Appeal from the District Court of the United States for the Southern District of New York.
Before L. HAND, CHASE, and PATTERSON, Circuit Judges.
This is an appeal from a judgment dismissing a complaint upon two patents: No. 1,914,301, issued on June 13, 1933, to Henry Schottenfels, and by him assigned to the plaintiff; and No. 2,040,958, issued May 19, 1936, to the plaintiff directly; only claim five of the first patent, and claim six of the second are in suit.The first patent was for a clasp or buckle in combination with a brassiere, and was limited to the combination. The plaintiff charges the defendant as contributory infringer of this patent, because he sells the clasp and advertises it as useful in a brassiere. The second patent was for a modified clasp of the same general character, but not limited to brassieres. The plaintiff charges the defendant as direct infringer of this claim. The judge dismissed the complaint as to the first patent, because the defendant was not shown to have known that its clasps were to be used with brassieres; and, as to the second, because the claim was invalid.
The first patent disclosed a clasp made to receive the two retaining straps of a brassiere, each of which passes from one side to the back and then returns to the side, so as to make a loop. The clasp had one closed oblong slot at one side, and another slot at the other side, open at one end. One of the straps passed through the closed slot, each end being then sewed to the brassiere, thus permanently fastening the clasp to the garment. When the wearer put on the brassiere, she inserted the other loop into the end of the clasp's open slot. The invention lay in the means by which the strap was held in place after it was inserted; it must be free to slide easily through the slot, but it must not fall out. Since the slot was open, it necessarily had a depending leg on the outside, which ended in what the patent called "the hook, 25", (page 2, lines 27, 36) to keep the strap from escaping.Furthermore, the opposite side of this slot had a "hump, 23" (page 2, lines 21, 36) which, while it allowed the strap to slide laterally with the movements of the wearer, assisted the "hook" to prevent its escape through the opening.
Clasps of this general character were nearly fifty years old when the application was filed; that is, flat clasps with one solid, and one open, slot, into the end of which the loop of a strap was inserted. Moreover, the escape of the strap had been hindered in substantially the same way. Thus, in 1886 Wales (No. 348,871) had shown such a clasp for a belt: figure A of his disclosure showed a projection at the end of the depending leg, called a "hook" (page 1, line 76) designed to hold the strap in place, and a hump, called a "projecting point" (page 1, line 78) cooperating with an opposite indent for the same purpose. The only differences between the first patent-in-suit and Wales were that the "hook" was less pronounced; that the "hump" was not assisted by an indent, and was on the other side of the slot; and that the uses of the clasp were left general; "Belts, Bands, etc." (page 1, line 5). In 1907 Cohn (No. 840,750) disclosed a garter clasp, in which the open slot was of the same kind as Wales's, except that it had neither "hump", nor indent. A French patent issued in 1929 to Ravigneaux (No. 661,885) for a "belt and buckle" disclosing six flat clasps of the Schotenfels type; that is, with two slots, one closed, and the other open. The depending outer leg of the open slot ended in a horizontal hook, meant to keep the strap in place. The "hump" of Schottenfels was, strictly speaking, absent, but the inner side of the open slot performed, or was intended to perform, the same function, for, although it did not, like Schottenfels, run parallel with the leg for all its length - with a bulge for a hump - it turned away in mid length at an angle to the leg. This angle made a kind of hump on the inner side of the slot, and cooperated with the hook of the depending leg.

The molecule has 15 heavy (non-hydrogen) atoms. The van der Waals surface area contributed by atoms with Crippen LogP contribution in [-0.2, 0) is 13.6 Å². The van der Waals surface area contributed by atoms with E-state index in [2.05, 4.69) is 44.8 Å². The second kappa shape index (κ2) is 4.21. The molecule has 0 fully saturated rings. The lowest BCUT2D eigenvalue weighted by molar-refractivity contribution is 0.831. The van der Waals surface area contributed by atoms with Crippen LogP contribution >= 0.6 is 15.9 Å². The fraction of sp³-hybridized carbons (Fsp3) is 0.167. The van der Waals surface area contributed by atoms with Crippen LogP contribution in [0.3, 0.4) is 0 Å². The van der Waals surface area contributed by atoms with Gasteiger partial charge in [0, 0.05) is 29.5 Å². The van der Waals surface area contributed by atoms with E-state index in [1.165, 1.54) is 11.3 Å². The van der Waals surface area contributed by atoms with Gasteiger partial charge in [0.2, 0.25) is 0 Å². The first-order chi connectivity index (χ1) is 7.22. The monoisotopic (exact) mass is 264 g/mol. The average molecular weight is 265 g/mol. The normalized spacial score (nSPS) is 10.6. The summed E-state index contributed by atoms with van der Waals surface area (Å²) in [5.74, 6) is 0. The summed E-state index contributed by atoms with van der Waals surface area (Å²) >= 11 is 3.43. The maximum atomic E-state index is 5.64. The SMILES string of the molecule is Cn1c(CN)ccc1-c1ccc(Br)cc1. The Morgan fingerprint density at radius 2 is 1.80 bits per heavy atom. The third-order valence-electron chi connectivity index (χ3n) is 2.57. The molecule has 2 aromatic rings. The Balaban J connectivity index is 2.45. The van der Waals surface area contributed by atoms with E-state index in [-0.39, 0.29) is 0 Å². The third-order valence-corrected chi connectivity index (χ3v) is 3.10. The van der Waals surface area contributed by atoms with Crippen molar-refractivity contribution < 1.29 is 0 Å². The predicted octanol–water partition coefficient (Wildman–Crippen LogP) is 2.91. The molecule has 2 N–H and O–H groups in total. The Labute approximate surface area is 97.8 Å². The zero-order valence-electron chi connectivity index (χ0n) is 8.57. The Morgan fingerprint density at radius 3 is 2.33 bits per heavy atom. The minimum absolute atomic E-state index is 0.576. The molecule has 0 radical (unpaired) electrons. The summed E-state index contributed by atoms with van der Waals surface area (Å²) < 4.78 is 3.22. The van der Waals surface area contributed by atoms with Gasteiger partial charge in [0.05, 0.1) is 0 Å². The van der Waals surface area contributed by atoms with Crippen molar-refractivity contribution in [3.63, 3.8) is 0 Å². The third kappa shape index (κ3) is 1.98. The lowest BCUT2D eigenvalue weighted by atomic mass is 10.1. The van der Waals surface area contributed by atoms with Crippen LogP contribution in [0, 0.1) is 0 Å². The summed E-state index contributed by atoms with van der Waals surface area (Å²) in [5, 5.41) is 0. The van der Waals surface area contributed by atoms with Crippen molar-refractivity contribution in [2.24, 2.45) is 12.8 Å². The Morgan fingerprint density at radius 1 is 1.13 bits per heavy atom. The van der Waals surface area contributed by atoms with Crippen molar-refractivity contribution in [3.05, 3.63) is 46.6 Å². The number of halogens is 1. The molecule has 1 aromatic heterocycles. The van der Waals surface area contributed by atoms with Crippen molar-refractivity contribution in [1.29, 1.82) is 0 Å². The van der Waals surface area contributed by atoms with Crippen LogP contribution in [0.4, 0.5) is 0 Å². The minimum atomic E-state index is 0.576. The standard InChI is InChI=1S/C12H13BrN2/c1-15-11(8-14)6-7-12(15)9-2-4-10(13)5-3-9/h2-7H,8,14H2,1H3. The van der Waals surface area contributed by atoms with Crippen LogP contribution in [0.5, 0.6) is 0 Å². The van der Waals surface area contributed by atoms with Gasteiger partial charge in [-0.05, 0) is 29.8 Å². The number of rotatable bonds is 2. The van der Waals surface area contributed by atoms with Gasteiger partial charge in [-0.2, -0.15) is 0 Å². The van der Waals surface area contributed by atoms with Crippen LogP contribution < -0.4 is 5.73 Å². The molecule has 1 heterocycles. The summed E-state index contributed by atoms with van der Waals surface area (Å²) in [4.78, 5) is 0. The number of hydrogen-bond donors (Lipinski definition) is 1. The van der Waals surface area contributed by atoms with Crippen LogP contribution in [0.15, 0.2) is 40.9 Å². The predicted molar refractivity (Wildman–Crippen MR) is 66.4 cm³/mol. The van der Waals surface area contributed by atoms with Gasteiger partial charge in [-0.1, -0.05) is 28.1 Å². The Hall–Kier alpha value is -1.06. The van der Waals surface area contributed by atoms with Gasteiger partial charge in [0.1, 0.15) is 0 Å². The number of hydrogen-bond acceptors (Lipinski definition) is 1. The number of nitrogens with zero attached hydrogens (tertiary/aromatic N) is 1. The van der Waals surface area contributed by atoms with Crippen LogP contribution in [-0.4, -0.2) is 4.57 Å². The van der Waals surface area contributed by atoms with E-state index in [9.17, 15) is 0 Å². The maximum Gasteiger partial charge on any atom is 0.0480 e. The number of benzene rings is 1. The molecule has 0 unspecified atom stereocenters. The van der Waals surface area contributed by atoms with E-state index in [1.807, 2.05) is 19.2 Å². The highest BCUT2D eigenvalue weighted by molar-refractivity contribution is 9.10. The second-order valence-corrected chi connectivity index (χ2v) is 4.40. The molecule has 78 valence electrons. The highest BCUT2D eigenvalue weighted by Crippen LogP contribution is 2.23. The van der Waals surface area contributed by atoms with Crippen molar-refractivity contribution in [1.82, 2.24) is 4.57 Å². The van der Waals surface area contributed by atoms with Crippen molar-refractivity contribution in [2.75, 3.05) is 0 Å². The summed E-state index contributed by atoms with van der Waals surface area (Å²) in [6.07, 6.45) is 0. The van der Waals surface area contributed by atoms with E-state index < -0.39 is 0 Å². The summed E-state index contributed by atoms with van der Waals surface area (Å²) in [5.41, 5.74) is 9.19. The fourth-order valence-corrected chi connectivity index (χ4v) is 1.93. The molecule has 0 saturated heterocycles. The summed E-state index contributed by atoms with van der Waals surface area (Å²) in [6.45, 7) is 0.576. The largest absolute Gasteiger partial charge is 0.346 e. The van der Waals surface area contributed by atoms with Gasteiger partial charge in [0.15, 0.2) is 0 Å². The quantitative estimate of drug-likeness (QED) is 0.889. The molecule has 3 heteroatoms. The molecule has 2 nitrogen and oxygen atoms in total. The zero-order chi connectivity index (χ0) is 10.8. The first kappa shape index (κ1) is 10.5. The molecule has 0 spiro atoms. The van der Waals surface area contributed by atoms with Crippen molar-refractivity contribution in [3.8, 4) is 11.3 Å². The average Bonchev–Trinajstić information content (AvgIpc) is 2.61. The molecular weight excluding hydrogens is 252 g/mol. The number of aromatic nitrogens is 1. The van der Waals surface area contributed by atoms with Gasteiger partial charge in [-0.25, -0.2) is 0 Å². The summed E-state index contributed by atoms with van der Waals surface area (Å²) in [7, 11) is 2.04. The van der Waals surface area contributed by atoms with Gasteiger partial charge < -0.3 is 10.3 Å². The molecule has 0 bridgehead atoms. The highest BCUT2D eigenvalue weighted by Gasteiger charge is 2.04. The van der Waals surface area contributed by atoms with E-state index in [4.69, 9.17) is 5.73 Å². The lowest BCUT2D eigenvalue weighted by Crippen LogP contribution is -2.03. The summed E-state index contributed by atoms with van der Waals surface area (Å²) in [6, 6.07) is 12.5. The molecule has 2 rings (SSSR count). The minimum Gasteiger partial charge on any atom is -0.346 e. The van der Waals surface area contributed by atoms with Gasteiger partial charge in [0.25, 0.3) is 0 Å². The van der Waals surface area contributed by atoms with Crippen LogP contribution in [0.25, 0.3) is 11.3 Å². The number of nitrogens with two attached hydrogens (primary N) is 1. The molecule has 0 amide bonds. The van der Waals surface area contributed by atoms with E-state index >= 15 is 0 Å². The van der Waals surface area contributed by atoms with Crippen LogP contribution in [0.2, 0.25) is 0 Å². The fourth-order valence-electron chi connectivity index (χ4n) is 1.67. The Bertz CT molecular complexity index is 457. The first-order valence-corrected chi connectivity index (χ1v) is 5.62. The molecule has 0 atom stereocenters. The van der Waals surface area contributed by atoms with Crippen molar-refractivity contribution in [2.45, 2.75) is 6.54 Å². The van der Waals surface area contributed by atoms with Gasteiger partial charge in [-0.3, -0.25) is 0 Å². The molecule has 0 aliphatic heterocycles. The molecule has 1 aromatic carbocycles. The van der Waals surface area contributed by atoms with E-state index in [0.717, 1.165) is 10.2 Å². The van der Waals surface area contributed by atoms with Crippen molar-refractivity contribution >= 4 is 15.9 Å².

We need not determine whether there was patentable invention in changing over Ravigneaux's clasp into that of the patent in suit, because the defendant's clasps exactly copied Ravigneaux, and claim five cannot be extended to cover them unless it was invention merely to use Ravigneaux's clasp in a brassiere.Ravigneaux had, however, disclosed his clasp generally; that is, as usefl "for straps of garments or all flat bands", and we do not think that to single out brassieres took exceptional skill; certainly nothing in the history of the art bears out such a conclusion. However, rather than hold claim five invalid, we will (like the judge, though for different reasons) merely hold it not infringed; that is, we limit it to the disclosure, though we do not hold that it is valid, even though so limited.
We also agree with the judge that claim six of the second patent is invalid, As to this, the first patent was prior art, and the only change made in the clasp was to add a second hump - "node" - and to give the "hook" "a recess" (page 1, lines 24, 50; page 2, line 18). Apparently the examiner did not discover the Henry Schottenfels patent, although it had issued for nearly two years when the application for the second one was filed. It seems hardly possible that if he had, he would have allowed a claim for so trivial a variant upon the first. Anybody, finding that Henry Schottenfel's "hook" did not hold, would be likely to think of making it more like a fish-hook; and to double the "humps" surely did not require invention.